Example of portfolio protection using index options

An investor holds a portfolio of 10 shares to the value of $100,000. Instead of purchasing a put Option for each individual share (which would involve 10 separate trades, each incurring brokerage), the investor simply purchases index put options on the market to partially protect their portfolio.

An investor could purchase three S&P/ASX 200 puts with a strike price of 4000 and five months until expiry for $2000 in total ($660 per contract). If the market was to fall over the following five months, the S&P/ASX 200 puts would increase in value and offset losses on the individual shares. This is not a perfect hedge but it does significantly lower overall portfolio volatility and offer protection against seen or unforseen falls in the broader market.

Common index option strategies used by Minc Trading

Buy call strategy type diagram

Buy call strategy type - diagram 1

Buy put strategy type diagram

Buy put strategy type - diagram 2

Buy call spread strategy type diagram 

Buy call spread strategy type  diagram 3 

 

Long straddle strategy type diagramLong straddle strategy type - diagram 4

Risks of trading options

Options are a type of leveraged product, so gains and losses can be magnified when compared to traditional index trading/investing. It is highly recommended that investors educate themselves further about options and seek professional advice before implementing an options trade.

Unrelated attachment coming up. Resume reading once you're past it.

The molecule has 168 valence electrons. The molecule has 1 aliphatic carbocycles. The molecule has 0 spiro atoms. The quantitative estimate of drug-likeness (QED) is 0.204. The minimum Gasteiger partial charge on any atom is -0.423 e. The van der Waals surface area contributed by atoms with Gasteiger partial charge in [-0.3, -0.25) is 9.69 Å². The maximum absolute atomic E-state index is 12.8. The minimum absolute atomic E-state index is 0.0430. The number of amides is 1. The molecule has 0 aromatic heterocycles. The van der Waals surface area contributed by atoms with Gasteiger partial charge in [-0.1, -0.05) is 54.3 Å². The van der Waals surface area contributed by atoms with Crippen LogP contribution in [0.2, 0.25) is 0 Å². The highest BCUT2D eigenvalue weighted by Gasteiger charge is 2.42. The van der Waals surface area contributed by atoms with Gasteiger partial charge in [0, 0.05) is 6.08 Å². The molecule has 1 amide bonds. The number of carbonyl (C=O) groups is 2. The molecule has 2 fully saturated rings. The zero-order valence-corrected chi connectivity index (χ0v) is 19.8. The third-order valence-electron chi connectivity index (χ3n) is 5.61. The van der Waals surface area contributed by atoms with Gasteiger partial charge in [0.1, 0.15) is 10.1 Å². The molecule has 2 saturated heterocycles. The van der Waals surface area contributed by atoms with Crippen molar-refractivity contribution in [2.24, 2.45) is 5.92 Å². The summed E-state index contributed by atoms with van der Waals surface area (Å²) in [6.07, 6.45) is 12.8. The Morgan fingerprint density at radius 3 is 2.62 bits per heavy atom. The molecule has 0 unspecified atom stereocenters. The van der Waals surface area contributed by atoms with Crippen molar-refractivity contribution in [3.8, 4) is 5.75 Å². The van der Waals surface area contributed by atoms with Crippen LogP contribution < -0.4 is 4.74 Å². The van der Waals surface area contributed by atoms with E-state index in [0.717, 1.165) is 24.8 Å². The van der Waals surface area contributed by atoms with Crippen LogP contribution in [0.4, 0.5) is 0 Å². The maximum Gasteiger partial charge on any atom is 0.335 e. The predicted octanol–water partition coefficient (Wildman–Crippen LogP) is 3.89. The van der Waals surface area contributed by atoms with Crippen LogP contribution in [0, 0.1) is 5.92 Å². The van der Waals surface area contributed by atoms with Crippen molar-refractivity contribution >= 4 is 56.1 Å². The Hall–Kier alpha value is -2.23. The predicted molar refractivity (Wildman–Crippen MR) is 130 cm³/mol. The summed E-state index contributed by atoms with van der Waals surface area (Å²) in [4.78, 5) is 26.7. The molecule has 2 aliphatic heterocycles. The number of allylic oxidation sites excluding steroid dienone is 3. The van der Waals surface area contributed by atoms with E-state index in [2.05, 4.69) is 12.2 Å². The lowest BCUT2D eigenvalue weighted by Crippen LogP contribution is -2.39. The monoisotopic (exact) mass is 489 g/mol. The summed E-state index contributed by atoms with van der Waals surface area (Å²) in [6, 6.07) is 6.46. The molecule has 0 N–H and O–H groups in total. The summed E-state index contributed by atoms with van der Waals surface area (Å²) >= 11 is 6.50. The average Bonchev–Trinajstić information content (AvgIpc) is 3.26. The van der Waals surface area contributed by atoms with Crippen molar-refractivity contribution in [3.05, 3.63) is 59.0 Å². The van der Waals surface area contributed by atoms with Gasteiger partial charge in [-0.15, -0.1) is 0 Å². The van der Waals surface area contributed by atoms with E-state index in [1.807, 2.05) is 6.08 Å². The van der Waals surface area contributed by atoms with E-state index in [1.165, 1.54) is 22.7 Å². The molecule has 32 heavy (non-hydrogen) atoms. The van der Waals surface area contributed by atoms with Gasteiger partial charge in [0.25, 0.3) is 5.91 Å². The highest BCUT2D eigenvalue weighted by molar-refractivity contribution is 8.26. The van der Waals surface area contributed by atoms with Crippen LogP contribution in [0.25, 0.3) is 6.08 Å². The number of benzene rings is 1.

Minc Trading has a detailed education hub on its website, with a large section covering topics from 'Why trade options?' to 'Advanced options strategies'.

About the Author

Tim Moffatt is a Dealer Manager with Minc Trading (a division of Minc Financial Services Pty Ltd). To receive free recommendations on S&P/ASX 200 Index trades or Minc Trading's full trade note service (available via email and SMS alerts) visit and register your details, or contact the dealing desk on 1300 610 024. Minc Trading offers general advisory and recommendation services.

From ASX

The ASX website has a range of free calculators for ASX Exchange Traded Options. Calculators include:

  • Options profiler plots the payoff diagrams for your options strategies. 
  • Theoretical Option price calculator for an option's theoretical fair value. 
  • Covered call calculator for returns on covered-call writing.
  • Margin estimator to estimate the margin obligation of a particular option position. 
  • Strategy modelling tool to calculate theoretical option prices, plot payoff diagrams, compare ifferent strategies and pricing models, and more. 
  • Fair value strategy based calculator for buy-write valuation, strategy comparisons, diagrams, time decay and volatility.

The views, opinions or recommendations of the author in this article are solely those of the author and do not in any way reflect the views, opinions, recommendations, of ASX Limited ABN 98 008 624 691 and its related bodies corporate ("ASX"). ASX makes no representation or warranty with respect to the accuracy, completeness or currency of the content. The content is for educational purposes only and does not constitute financial advice. Independent advice should be obtained from an Australian financial services licensee before making investment decisions. To the extent permitted by law, ASX excludes all liability for any loss or damage arising in any way including by way of negligence.

© Copyright 2013 ASX Limited ABN 98 008 624 691. All rights reserved 2013.